Hemolytic uremic syndrome (HUS) is one of the common causes of acute renal failure in children and is characterized by microangiopathic hemolytic anemia and thrombocytopenia. About 5% to 10% of all HUS cases in children are non-diarrheal HUS (atypical HUS) [1,2]. Many triggering causes of atypical HUS, such as non-enteric infections, viruses, drugs, systemic diseases, glomerulopathies, malignancies, transplantations, and pregnancy, have been identified [1,2,3,4]. Here we report a patient who developed atypical HUS after a hepatitis B vaccination.
A 55-day-old female infant was admitted to our hospital with sudden onset of jaundice and pallor 1 day after the second dose of recombinant hepatitis B vaccine injection (containing 10 µg HBsAg/0.5 mL and 0.475 mg aluminum hydroxide/0.5 mL). There was no history of fever, diarrhea, or cough. The first dose of hepatitis B vaccine was administered at birth. She had no health problems in the neonatal period and was solely breastfed. The family history was non-contributory.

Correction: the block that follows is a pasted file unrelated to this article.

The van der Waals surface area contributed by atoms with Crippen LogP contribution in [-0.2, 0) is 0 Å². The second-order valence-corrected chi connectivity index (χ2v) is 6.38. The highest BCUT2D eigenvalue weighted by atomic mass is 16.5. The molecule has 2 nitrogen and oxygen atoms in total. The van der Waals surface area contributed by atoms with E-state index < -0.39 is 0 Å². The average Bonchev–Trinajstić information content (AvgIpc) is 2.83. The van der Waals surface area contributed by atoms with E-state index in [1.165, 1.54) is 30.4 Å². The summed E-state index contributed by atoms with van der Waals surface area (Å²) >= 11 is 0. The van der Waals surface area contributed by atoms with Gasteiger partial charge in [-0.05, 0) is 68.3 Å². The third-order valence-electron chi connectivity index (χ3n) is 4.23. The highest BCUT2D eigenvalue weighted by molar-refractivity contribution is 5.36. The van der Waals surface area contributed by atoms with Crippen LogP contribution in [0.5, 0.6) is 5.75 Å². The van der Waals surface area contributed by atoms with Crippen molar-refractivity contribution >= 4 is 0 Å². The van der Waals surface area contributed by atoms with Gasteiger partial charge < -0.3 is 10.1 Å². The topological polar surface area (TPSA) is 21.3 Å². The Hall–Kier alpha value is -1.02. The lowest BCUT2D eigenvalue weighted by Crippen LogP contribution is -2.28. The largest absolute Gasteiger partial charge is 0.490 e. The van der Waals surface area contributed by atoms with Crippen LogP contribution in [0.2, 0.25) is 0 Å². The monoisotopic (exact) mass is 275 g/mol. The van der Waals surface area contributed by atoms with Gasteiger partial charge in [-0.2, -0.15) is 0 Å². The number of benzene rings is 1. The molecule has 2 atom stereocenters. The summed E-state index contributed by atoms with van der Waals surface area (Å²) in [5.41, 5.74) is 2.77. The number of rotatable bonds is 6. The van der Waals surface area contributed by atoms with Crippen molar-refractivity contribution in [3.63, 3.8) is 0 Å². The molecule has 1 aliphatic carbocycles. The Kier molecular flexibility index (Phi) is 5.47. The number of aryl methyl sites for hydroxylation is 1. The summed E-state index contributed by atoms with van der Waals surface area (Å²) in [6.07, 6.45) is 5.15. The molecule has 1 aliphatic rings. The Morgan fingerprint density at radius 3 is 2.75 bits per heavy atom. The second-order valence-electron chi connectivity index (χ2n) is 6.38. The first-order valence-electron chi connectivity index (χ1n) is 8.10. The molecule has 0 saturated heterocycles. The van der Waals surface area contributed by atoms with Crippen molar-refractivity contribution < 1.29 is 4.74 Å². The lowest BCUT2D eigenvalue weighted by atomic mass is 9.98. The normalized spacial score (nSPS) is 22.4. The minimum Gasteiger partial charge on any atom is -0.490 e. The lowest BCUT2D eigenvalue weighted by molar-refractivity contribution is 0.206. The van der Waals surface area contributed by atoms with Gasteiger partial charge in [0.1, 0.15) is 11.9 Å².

On physical examination, the patient was in poor general condition and hypoactive with pale and icteric skin. Body temperature was 37 °C, pulse rate was 140/min, respiratory rate was 48/min, and blood pressure was 70/40 mmHg. There was no hepatosplenomegaly. Laboratory examination revealed a hemoglobin level of 51 g/L, leukocyte count of 10×109/L, platelet count of 28×109/L, and reticulocyte level of 3.9%. Anisocytosis, poikilocytosis, polychromasia, helmet cells, marked schistocytes, and rare platelets were observed in the peripheral blood smear, compatible with microangiopathic hemolytic anemia and thrombocytopenia. Direct and indirect Coombs test results were negative. Biochemical analyses were as follows: urea 88 mg/dL (normal range: 5-18), creatinine 1.1 mg/dL (normal: 0.2-0.4), total bilirubin 13.7 mg/dL (normal: <1.2), direct bilirubin 2.6 mg/dL (normal: <0.2), uric acid 8.1 mg/dL (normal: 2.4-6.4), aspartate aminotransferase 96 U/L (normal: 15-55), lactic dehydrogenase 4641 U/mL (normal: 170-580), and the other serum biochemical tests within normal limits. Urine microscopy showed numerous red blood cells. Microscopic examination of stool was normal and occult blood test results were negative. Her stool culture and urine culture were also negative. Serum complement component 3 (C3) and C4 levels were 76.5 mg/dL (normal: 79-752) and 5.89 mg/dL (normal: 16-38), respectively. Prothrombin time, activated partial thromboplastin time, and fibrinogen level were within the normal ranges. Renal ultrasound showed increased echogenicity in both kidneys. As the patient had acute renal failure, thrombocytopenia, and microangiopathic hemolytic anemia, she was diagnosed with HUS. After transfusion of red blood cells, intravenous fluid therapy was initiated and intravenous furosemide was administered. Fresh frozen plasma infusion was also started.